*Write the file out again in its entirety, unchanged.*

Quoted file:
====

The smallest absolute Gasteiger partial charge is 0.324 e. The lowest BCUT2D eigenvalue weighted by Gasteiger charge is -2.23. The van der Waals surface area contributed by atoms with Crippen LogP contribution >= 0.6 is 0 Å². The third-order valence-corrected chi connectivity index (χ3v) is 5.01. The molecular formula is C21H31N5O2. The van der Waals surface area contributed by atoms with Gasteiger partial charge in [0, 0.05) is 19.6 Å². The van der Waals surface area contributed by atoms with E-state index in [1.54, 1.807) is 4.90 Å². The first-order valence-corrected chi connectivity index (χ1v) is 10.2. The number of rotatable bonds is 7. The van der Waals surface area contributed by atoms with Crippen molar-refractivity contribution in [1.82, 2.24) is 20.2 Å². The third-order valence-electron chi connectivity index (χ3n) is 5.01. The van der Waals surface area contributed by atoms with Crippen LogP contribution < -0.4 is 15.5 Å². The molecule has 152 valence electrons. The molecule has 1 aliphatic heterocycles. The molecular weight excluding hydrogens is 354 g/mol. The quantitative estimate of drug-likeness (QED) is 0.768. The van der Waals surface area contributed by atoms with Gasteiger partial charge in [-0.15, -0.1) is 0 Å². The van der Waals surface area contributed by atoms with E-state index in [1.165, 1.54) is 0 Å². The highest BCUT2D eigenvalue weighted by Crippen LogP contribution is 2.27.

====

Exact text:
The smallest absolute Gasteiger partial charge is 0.324 e. The lowest BCUT2D eigenvalue weighted by Gasteiger charge is -2.23. The van der Waals surface area contributed by atoms with Crippen LogP contribution >= 0.6 is 0 Å². The third-order valence-corrected chi connectivity index (χ3v) is 5.01. The molecular formula is C21H31N5O2. The van der Waals surface area contributed by atoms with Gasteiger partial charge in [0, 0.05) is 19.6 Å². The van der Waals surface area contributed by atoms with E-state index in [1.54, 1.807) is 4.90 Å². The first-order valence-corrected chi connectivity index (χ1v) is 10.2. The number of rotatable bonds is 7. The van der Waals surface area contributed by atoms with Crippen molar-refractivity contribution in [1.82, 2.24) is 20.2 Å². The third-order valence-electron chi connectivity index (χ3n) is 5.01. The van der Waals surface area contributed by atoms with Crippen LogP contribution < -0.4 is 15.5 Å². The molecule has 152 valence electrons. The molecule has 1 aliphatic heterocycles. The molecular weight excluding hydrogens is 354 g/mol. The quantitative estimate of drug-likeness (QED) is 0.768. The van der Waals surface area contributed by atoms with Gasteiger partial charge in [-0.15, -0.1) is 0 Å². The van der Waals surface area contributed by atoms with E-state index in [1.165, 1.54) is 0 Å². The highest BCUT2D eigenvalue weighted by Crippen LogP contribution is 2.27.